Watch: Insane Moment Firefighters Battle 2 Engulfed Teslas and Erupting Ammo at House Fire
This is hard to watch.
A house fire torched two Tesla electric vehicles in the Seattle-area city of Lynnwood over the weekend, according to KIRO-TV.
The pricey cars weren’t the only item that went up in the blaze.
Video footage reveals ammunition detonating as a result of the fire.
The volume of ammunition exploding almost seemed to resemble machine gun fire. The ammo was stored in the home’s garage.
The blaze seemingly ignited hundreds of rounds of ammunition. Firefighters found cartridge casings in the area of the fire after the blaze was extinguished.
Local firefighters told KIRO that they couldn’t safely approach the vehicle at first.
Neighbors described the Teslas as “exploding” in the fire.
Next-door neighbor Mark Ngyuen was one of the first to notice the emergency.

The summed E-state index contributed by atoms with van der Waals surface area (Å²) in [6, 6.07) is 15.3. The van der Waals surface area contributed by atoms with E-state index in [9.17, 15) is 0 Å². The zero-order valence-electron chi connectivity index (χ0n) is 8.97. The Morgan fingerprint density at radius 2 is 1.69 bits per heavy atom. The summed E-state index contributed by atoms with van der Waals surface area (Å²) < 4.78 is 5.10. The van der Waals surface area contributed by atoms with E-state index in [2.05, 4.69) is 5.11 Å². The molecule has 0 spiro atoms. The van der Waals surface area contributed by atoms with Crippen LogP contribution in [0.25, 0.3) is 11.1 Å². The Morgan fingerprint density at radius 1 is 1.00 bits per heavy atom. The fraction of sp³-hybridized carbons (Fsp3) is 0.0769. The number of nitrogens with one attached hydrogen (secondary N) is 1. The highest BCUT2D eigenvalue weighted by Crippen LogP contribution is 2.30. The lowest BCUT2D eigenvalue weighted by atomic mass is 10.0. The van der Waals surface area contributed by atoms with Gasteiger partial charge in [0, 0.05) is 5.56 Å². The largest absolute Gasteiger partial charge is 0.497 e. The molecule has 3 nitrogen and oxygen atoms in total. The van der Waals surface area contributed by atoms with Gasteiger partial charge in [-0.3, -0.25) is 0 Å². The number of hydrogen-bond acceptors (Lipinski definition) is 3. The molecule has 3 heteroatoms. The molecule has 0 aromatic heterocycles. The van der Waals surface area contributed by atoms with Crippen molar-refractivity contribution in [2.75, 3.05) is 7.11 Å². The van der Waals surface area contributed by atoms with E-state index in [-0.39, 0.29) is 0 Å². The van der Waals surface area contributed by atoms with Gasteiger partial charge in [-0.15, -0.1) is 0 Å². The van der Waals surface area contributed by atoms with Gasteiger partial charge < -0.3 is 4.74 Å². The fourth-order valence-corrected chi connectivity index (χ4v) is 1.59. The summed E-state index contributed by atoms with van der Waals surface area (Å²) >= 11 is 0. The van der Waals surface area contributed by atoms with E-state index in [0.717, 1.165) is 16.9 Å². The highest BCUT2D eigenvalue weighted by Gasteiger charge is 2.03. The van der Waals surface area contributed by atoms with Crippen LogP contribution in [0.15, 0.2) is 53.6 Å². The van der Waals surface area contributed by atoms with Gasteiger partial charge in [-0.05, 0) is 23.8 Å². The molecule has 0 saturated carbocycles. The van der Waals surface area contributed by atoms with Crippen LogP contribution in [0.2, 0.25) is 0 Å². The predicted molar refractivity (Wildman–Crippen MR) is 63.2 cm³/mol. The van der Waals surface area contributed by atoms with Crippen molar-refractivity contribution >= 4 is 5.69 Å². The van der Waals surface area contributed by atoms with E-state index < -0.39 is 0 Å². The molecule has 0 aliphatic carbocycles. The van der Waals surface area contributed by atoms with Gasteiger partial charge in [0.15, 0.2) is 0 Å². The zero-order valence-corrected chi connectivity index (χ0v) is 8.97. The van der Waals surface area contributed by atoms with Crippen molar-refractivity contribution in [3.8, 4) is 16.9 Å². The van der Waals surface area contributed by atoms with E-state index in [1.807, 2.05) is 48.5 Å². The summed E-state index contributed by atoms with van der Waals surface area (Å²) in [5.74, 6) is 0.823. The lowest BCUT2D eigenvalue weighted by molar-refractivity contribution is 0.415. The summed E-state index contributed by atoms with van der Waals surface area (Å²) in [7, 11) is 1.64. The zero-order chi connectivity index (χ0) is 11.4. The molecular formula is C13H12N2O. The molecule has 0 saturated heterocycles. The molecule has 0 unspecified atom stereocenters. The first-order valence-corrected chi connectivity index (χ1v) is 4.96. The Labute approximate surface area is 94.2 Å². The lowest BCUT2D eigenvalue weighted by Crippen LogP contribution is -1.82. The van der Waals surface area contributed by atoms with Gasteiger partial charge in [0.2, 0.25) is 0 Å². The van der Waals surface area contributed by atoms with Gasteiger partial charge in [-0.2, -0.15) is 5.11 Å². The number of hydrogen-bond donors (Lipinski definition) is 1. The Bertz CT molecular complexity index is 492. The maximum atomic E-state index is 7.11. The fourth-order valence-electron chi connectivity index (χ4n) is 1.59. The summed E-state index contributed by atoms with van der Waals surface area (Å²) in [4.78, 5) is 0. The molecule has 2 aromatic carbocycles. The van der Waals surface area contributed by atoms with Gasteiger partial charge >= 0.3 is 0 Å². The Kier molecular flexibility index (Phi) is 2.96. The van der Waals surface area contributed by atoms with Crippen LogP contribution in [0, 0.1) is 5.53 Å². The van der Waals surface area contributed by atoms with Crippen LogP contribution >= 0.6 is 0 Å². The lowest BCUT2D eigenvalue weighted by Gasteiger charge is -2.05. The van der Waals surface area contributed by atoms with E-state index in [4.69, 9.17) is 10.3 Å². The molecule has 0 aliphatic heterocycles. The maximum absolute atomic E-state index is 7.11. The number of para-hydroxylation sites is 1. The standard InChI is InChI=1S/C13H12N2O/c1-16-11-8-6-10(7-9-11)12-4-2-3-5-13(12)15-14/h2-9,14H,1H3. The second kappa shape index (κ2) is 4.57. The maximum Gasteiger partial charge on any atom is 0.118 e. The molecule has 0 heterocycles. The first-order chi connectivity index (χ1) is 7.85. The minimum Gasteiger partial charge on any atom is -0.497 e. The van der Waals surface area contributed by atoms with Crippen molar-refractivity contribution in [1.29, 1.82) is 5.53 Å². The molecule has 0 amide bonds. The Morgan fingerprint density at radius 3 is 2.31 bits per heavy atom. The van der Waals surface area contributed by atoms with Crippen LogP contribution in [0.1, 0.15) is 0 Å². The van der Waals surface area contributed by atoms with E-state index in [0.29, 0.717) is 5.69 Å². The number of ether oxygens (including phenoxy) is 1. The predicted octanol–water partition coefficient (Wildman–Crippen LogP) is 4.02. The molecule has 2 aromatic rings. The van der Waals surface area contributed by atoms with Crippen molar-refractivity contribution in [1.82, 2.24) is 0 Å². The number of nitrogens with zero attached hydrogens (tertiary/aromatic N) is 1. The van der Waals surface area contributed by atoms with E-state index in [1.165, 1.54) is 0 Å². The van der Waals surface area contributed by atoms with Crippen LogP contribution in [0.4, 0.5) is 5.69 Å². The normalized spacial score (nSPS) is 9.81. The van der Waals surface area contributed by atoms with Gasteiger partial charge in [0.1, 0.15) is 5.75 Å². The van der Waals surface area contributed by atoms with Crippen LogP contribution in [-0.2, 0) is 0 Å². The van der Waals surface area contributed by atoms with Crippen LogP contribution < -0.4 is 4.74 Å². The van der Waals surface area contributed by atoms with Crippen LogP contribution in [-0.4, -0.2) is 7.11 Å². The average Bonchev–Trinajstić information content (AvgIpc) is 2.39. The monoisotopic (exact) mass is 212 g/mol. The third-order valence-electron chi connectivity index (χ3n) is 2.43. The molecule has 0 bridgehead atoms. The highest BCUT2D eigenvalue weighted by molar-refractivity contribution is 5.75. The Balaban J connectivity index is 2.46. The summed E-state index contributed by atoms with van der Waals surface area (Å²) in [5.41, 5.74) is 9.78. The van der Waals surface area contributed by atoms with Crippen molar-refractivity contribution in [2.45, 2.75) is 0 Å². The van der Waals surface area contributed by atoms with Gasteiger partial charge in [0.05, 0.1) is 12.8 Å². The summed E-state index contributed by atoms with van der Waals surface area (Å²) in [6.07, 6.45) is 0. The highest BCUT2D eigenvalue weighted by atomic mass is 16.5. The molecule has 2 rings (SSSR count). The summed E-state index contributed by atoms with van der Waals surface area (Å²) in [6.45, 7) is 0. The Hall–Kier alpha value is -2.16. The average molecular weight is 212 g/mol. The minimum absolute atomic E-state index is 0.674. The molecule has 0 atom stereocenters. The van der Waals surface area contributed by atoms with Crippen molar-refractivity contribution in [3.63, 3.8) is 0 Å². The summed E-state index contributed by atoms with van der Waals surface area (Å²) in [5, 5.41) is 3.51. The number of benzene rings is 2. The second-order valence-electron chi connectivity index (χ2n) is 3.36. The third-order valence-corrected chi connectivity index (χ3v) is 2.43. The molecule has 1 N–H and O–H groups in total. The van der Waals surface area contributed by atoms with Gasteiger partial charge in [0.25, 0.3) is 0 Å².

“I start freaking out, ran outside. I saw that their house was on fire,” said the man.
“That’s when I was like, ‘Yeah, I got to get everybody out the house.’”
Ngyuen said he spurred his family and neighbors to run to safety.
Investigators said the electric vehicles didn’t start the Sunday afternoon fire, according to The Everett (Washington) Herald. It’s not clear what did.
Ngyuen says the damage caused to the home is substantial.
“Before they boarded it up, you can see just straight to the back — everything,” he told KIRO. “The walls and ceilings are gone.”
Electric vehicles are not considered more dangerous than conventional vehicles, but it can prove more difficult to extinguish an electric vehicle fire.
Firefighters need to pour water directly onto an EV’s lithium-ion battery, if the car is one of the models that uses one.
The batteries burn hotter and longer than most batteries, and can even reignite days after an initial fire if they’re not extinguished properly.
However, the Insurance Institute for Highway Safety and Highway has contended that electric vehicles are safer in other respects.
They’re heavier than internal combustion engine cars, a feature that exposes their occupants to less force in multivehicle crashes.
Here’s hoping the residents of the home have a good insurance company.
This article appeared originally on The Western Journal.
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